The storyline of the game reflects these aspects as well. The vast majority of the characters are amoral, dysfunctional, drug using, adulterous, sociopathic, selfish, greedy, mass-murdering criminals, and the plot expects us to identify or even sympathize with them and their issues.
The plot itself revolves around a trio of criminals whose lives are in different stages of disarray banding together to pull off a string of heists while navigating the intricacies of a corrupt federal agency and their own personal agendas at the same time. While undoubtedly an interesting topic, it would be impossible to explore without treading upon controversial themes – not that Rockstar particularly has a care for tact.
The developers have a track record of reveling in controversy and purposefully seeding their games with offensive content which acts both as a challenge to those they consider too stuck-up, and a way to pander to their sizable audience which would consider holding back to be ‘selling out’ at this point in the franchise’s history.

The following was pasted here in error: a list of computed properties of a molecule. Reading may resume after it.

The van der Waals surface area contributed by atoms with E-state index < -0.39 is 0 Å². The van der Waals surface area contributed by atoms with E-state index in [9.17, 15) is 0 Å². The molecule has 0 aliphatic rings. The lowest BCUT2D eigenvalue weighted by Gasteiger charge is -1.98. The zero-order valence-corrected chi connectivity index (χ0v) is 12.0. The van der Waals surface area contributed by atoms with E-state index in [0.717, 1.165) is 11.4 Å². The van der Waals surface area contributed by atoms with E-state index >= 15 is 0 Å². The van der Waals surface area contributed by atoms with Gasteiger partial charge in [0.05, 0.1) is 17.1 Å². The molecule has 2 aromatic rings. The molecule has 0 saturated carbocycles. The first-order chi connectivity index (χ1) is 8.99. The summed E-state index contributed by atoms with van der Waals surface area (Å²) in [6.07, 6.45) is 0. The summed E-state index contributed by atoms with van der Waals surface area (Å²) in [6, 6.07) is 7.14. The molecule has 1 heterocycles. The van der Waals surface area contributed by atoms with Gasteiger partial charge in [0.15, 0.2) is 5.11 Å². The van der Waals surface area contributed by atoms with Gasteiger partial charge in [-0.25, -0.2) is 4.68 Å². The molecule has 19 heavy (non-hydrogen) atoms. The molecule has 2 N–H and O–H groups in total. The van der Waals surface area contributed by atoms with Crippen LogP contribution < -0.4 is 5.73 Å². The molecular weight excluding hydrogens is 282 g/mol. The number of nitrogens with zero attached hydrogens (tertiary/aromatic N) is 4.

In terms of immoral content, this game has it all. Violence in droves, inappropriate language, explicit sexual content, gore, the promotion of drug use, criminal activity, and crass humor. Pretty much the only field into which GTA 5 doesn’t tread is the occult, but even this is questionable. The game features a fictional cult built around some made-up religion which on its own might be problematic. However, the game paints this cult as entirely deplorable and evil, with its members only ever appearing as enemies in the game. There is another church in GTA V, but you cannot enter nor do you ever see a priest or anyone going in or out.
That said, the game’s multiplayer mode, GTA Online, features a scene upon the player’s first death showing a stylized afterlife wherein the leader of the game’s fictional cult resurrects the player. On the one hand, this is explanation for the respawning game mechanic, however it also indicates that the cult’s beliefs are true within the continuity of the game, presenting a troubling scenario.
At the end of the day, GTA 5 is a technically impressive and marvelous game into which immense amount of effort was put by the developers. This is an extremely polished gaming experience which doesn’t cease to awe on the practical front. However, a deeply rooted and inherent immorality that permeates the very fabric of Grand Theft Auto 5 could make it inaccessible to those potential players to whom this sort of thing is a deal breaker.